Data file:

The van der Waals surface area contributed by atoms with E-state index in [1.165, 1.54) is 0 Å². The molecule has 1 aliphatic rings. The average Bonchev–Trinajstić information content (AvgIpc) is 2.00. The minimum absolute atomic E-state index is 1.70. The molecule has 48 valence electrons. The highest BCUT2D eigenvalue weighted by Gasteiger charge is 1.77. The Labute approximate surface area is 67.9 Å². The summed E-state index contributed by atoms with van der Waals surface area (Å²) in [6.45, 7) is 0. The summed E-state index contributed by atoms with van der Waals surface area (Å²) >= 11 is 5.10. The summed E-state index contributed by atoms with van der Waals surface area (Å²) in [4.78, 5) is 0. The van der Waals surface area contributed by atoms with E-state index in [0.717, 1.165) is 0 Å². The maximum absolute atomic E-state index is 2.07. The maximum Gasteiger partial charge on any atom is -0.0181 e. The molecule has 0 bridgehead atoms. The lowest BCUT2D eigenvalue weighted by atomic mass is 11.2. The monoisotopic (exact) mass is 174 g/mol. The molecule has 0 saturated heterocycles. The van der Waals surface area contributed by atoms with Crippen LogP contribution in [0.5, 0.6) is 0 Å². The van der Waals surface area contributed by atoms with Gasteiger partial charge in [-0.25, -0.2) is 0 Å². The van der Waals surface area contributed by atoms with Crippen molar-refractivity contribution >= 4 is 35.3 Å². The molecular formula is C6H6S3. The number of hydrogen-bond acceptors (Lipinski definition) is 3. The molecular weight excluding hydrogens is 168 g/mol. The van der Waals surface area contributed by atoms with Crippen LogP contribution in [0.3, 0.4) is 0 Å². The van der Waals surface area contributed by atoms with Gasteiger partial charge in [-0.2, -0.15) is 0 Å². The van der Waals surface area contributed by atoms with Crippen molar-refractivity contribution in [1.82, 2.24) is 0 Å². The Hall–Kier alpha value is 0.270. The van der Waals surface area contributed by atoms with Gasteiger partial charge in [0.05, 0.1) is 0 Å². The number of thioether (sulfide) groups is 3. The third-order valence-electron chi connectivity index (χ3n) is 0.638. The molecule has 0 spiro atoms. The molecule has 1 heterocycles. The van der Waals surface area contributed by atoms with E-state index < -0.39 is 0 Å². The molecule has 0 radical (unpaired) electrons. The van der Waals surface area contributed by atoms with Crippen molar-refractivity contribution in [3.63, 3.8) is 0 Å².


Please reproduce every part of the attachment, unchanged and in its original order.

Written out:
The van der Waals surface area contributed by atoms with E-state index in [1.165, 1.54) is 0 Å². The molecule has 1 aliphatic rings. The average Bonchev–Trinajstić information content (AvgIpc) is 2.00. The minimum absolute atomic E-state index is 1.70. The molecule has 48 valence electrons. The highest BCUT2D eigenvalue weighted by Gasteiger charge is 1.77. The Labute approximate surface area is 67.9 Å². The summed E-state index contributed by atoms with van der Waals surface area (Å²) in [6.45, 7) is 0. The summed E-state index contributed by atoms with van der Waals surface area (Å²) >= 11 is 5.10. The summed E-state index contributed by atoms with van der Waals surface area (Å²) in [4.78, 5) is 0. The van der Waals surface area contributed by atoms with E-state index in [0.717, 1.165) is 0 Å². The maximum absolute atomic E-state index is 2.07. The maximum Gasteiger partial charge on any atom is -0.0181 e. The molecule has 0 bridgehead atoms. The lowest BCUT2D eigenvalue weighted by atomic mass is 11.2. The monoisotopic (exact) mass is 174 g/mol. The molecule has 0 saturated heterocycles. The van der Waals surface area contributed by atoms with Crippen LogP contribution in [0.5, 0.6) is 0 Å². The van der Waals surface area contributed by atoms with Gasteiger partial charge in [-0.25, -0.2) is 0 Å². The van der Waals surface area contributed by atoms with Crippen molar-refractivity contribution >= 4 is 35.3 Å². The molecular formula is C6H6S3. The number of hydrogen-bond acceptors (Lipinski definition) is 3. The molecular weight excluding hydrogens is 168 g/mol. The van der Waals surface area contributed by atoms with Crippen LogP contribution in [0.3, 0.4) is 0 Å². The van der Waals surface area contributed by atoms with Gasteiger partial charge in [-0.2, -0.15) is 0 Å². The van der Waals surface area contributed by atoms with Crippen molar-refractivity contribution in [1.82, 2.24) is 0 Å². The Hall–Kier alpha value is 0.270. The van der Waals surface area contributed by atoms with Gasteiger partial charge in [0.05, 0.1) is 0 Å². The number of thioether (sulfide) groups is 3. The third-order valence-electron chi connectivity index (χ3n) is 0.638. The molecule has 0 spiro atoms. The molecule has 1 heterocycles. The van der Waals surface area contributed by atoms with E-state index < -0.39 is 0 Å². The molecule has 0 radical (unpaired) electrons. The van der Waals surface area contributed by atoms with Crippen molar-refractivity contribution in [3.63, 3.8) is 0 Å².